For Immediate Release
Friday, Sept. 26, 2007
Contact: Dr. Ryan S. Olson
Director of Education Policy
MIDLAND —Michigan’s performance on the
2007 National Assessment of Educational Progress fell or remained the same in
both reading and mathematics, according to results released Tuesday by the U.S.
Department of Education. The results underscore the need for the state to reject
status quo approaches to public school reform, said Dr. Ryan S. Olson, director
of education policy for the Mackinac Center for Public Policy.
"Lansing policymakers who are
battling for higher public school spending ignore the well-established fact that
simply raising more revenue for schools has not and will not improve results,"
Olson said. "Michigan public schools have received generous annual funding
increases — total revenues reached more than $19 billion last year — and yet our
NAEP results have basically stagnated, in some cases declined and in only one
case improved by two points."
In eighth-grade reading, Michigan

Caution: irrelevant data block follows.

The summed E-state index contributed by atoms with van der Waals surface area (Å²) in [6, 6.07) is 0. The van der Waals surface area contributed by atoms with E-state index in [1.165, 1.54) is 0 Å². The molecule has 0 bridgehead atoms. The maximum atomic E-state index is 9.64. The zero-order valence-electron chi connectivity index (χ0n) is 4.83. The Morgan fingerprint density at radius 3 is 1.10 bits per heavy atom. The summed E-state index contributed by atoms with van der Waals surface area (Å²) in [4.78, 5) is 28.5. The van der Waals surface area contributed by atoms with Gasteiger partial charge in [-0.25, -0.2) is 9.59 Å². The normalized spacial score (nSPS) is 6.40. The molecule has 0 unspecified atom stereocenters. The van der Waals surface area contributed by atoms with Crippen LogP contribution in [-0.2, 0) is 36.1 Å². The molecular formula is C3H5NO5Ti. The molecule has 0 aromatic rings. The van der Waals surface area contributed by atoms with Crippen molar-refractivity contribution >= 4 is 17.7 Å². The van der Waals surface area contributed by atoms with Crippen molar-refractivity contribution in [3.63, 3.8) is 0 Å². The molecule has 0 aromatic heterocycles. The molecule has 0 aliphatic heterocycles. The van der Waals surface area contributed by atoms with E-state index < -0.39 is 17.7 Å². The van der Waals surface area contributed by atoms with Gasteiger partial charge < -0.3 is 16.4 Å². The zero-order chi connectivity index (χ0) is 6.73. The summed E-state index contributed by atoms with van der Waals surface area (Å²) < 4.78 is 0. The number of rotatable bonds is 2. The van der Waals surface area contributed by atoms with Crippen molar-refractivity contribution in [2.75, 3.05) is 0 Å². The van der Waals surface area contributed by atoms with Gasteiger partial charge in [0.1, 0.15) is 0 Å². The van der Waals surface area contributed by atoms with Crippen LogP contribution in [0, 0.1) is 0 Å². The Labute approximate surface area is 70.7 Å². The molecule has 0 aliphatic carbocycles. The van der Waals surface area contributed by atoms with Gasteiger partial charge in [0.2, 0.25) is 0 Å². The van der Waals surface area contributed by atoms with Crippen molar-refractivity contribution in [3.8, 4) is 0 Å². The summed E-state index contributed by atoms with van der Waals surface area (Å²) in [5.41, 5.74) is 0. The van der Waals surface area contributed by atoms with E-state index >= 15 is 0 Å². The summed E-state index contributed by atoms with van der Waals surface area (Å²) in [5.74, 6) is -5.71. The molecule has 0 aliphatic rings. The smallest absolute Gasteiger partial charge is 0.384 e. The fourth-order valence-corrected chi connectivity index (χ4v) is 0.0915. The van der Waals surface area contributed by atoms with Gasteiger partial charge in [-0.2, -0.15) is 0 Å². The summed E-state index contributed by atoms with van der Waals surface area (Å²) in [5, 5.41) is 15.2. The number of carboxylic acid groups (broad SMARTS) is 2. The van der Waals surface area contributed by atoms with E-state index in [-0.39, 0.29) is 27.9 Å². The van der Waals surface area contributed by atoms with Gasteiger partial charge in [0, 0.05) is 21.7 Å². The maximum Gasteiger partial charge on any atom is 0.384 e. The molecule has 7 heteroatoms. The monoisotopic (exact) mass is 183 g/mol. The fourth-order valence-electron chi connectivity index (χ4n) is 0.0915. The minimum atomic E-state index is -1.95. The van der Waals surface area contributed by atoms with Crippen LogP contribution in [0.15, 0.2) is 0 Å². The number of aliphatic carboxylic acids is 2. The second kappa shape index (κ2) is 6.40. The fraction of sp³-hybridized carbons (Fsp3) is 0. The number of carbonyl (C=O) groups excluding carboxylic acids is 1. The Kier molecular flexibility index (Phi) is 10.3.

students ranked 32nd among the 50 states with an average scale score of 260
points, a decline from the state’s previous ranking of 29th on the 2005 NAEP
reading test. Similarly, Michigan eighth graders ranked 36th in mathematics with
a score of 277 points, having fallen from 33rd place in the 2005 state rankings.
According to the 2007 results, 29 percent of Michigan eighth graders are
"proficient" or "advanced" in mathematics — the same as 2005 — and 28 percent
scored at those levels in reading in 2007 and 2005.
Michigan maintained its 2005 rankings for the fourth-grade NAEP reading and
mathematics tests, ranking 30th both years in reading and 32nd both years in
mathematics. In reading, 32 percent of fourth-grade students were proficient or
above in 2007 — the same percentage as in 2005 — and in mathematics, 37 percent
of students scored at those levels in 2007, one percentage point lower than in
"On the whole, our neighboring states are making gains in reading and math,
while Michigan’s results are flat or falling, revealing yet again the need for
incentives-based reforms in Michigan," Olson said. "Like every other part of
American life, education can benefit from competition, which will provide
incentives to lower costs and improve services. Student learning will improve
when we adopt policies that create more competition in Michigan education —
competition among those who administer and provide health benefits, those who
provide support services and those who seek the privilege of educating Michigan
The Mackinac Center’s budget and education recommendations can be found on its Web site at www.mackinac.org.